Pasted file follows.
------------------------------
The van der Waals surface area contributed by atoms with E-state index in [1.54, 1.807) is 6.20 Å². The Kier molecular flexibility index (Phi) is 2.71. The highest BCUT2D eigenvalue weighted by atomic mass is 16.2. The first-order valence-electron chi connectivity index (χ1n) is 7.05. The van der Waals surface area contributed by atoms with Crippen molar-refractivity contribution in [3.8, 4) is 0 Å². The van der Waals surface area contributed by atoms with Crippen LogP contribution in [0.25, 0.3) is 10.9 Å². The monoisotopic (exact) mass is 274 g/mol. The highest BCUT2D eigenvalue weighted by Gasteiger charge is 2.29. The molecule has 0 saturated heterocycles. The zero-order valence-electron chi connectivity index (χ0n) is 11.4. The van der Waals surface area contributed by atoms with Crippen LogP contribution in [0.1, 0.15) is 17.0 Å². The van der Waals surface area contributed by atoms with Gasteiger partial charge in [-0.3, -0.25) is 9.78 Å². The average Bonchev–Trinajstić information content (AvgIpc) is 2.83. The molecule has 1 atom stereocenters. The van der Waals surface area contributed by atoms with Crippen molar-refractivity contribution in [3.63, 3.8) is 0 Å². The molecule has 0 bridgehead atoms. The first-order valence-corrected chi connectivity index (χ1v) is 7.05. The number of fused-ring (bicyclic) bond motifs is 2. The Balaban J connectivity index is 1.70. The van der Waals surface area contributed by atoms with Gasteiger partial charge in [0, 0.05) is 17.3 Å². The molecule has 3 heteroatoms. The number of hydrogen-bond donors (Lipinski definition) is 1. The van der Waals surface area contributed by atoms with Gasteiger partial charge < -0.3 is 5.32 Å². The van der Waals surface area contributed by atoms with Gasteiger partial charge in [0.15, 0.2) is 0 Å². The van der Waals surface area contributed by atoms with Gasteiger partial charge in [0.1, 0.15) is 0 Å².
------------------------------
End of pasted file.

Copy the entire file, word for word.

The van der Waals surface area contributed by atoms with E-state index in [1.54, 1.807) is 6.20 Å². The Kier molecular flexibility index (Phi) is 2.71. The highest BCUT2D eigenvalue weighted by atomic mass is 16.2. The first-order valence-electron chi connectivity index (χ1n) is 7.05. The van der Waals surface area contributed by atoms with Crippen molar-refractivity contribution in [3.8, 4) is 0 Å². The van der Waals surface area contributed by atoms with Crippen LogP contribution in [0.25, 0.3) is 10.9 Å². The monoisotopic (exact) mass is 274 g/mol. The highest BCUT2D eigenvalue weighted by Gasteiger charge is 2.29. The molecule has 0 saturated heterocycles. The zero-order valence-electron chi connectivity index (χ0n) is 11.4. The van der Waals surface area contributed by atoms with Crippen LogP contribution in [0.1, 0.15) is 17.0 Å². The van der Waals surface area contributed by atoms with Gasteiger partial charge in [-0.3, -0.25) is 9.78 Å². The average Bonchev–Trinajstić information content (AvgIpc) is 2.83. The molecule has 1 atom stereocenters. The van der Waals surface area contributed by atoms with Crippen molar-refractivity contribution in [3.63, 3.8) is 0 Å². The molecule has 0 bridgehead atoms. The first-order valence-corrected chi connectivity index (χ1v) is 7.05. The number of fused-ring (bicyclic) bond motifs is 2. The Balaban J connectivity index is 1.70. The van der Waals surface area contributed by atoms with Gasteiger partial charge in [0, 0.05) is 17.3 Å². The molecule has 3 heteroatoms. The number of hydrogen-bond donors (Lipinski definition) is 1. The van der Waals surface area contributed by atoms with Gasteiger partial charge < -0.3 is 5.32 Å². The van der Waals surface area contributed by atoms with Gasteiger partial charge in [0.15, 0.2) is 0 Å². The van der Waals surface area contributed by atoms with Gasteiger partial charge in [0.1, 0.15) is 0 Å².